AV: I believe the growth of this league is directly correlated to the visibility of this league. The exposure that the league gains through deals like the one with CBS Sports Network is imperative to developing new fans and exposing the country and the world to the WNBA. This season they will carry 40 live WNBA games, including six Storm games. Between the league’s deals with ESPN and CBS Sports Network, our partnership with JOEtv, and live-streamed games on Twitter and WNBA League Pass, people will get to know Storm Basketball.

DBR: Congratulations! OK, so my son loves the Storm, and proudly wears your gear. When he went to a game, he was impressed how fast the Storm players are. Makes me wonder — what are the demographics of your fan base? Does it skew female or are men watching women’s sports? Might my son be part of a new generation who does watch women’s sports?

By the way, we also recently introduced him to the Rat City Rollergirls — they are a good example of resilience! Those women are knocked down over and over, and get right back up and GO. And then hug each other at the end! Sportsmanship AND drive.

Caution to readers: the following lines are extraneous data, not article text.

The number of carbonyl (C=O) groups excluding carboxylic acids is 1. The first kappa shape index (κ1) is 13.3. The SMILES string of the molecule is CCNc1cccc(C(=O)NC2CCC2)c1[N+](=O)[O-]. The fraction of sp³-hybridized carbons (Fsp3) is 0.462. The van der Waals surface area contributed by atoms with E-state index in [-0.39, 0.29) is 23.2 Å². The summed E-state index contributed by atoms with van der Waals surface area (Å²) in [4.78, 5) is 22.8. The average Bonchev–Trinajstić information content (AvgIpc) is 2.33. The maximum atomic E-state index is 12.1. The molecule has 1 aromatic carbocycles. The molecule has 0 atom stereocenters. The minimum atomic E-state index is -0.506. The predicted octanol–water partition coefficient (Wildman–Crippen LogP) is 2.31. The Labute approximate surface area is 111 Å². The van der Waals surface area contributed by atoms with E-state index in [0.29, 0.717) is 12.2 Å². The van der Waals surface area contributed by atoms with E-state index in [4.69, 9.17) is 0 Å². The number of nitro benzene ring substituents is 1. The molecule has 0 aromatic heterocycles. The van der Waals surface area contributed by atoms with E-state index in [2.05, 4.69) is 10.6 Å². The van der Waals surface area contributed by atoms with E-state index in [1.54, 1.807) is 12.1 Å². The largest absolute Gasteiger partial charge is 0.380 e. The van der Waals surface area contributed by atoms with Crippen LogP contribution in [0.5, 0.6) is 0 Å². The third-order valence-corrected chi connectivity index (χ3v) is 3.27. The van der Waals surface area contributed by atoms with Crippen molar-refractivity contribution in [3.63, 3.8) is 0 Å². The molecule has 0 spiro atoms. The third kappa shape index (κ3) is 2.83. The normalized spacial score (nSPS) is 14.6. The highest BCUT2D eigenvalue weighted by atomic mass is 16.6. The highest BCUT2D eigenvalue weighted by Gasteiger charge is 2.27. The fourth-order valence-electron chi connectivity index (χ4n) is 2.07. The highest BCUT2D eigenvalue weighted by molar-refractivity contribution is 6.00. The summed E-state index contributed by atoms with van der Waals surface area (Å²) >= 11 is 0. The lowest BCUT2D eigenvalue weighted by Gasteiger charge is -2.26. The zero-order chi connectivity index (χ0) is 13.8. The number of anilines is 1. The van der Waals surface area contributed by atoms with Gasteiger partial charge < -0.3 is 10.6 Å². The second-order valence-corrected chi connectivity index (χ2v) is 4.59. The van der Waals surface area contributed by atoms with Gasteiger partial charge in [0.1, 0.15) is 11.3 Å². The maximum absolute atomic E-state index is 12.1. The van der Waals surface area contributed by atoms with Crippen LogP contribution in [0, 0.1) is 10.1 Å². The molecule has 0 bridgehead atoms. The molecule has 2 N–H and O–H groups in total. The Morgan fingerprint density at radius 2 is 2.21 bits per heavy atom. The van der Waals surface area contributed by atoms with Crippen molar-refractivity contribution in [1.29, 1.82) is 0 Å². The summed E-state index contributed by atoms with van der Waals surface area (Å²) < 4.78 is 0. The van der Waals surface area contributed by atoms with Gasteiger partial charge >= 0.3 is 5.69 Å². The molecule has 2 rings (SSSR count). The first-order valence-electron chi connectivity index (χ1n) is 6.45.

AV:  That’s awesome, Diana, I love that your little one is getting exposure to all types of sport!

One of my favorite games last year was when I got to sit next to your son because it gave me the chance to experience the game from his perspective. There’s so much joy in sports and so many fantastic role models. It’s special to see how kids respond to that. It reminds me of one of my favorite memories during the playoffs last year. I was at a coffee shop — very Seattle, I know — when a father approached me and said that his little ones were chanting “PLAYOFFS!” while eating their cereal that morning. They are part of a generation that is growing up in a time when little girls and little boys can have strong female role models on the court.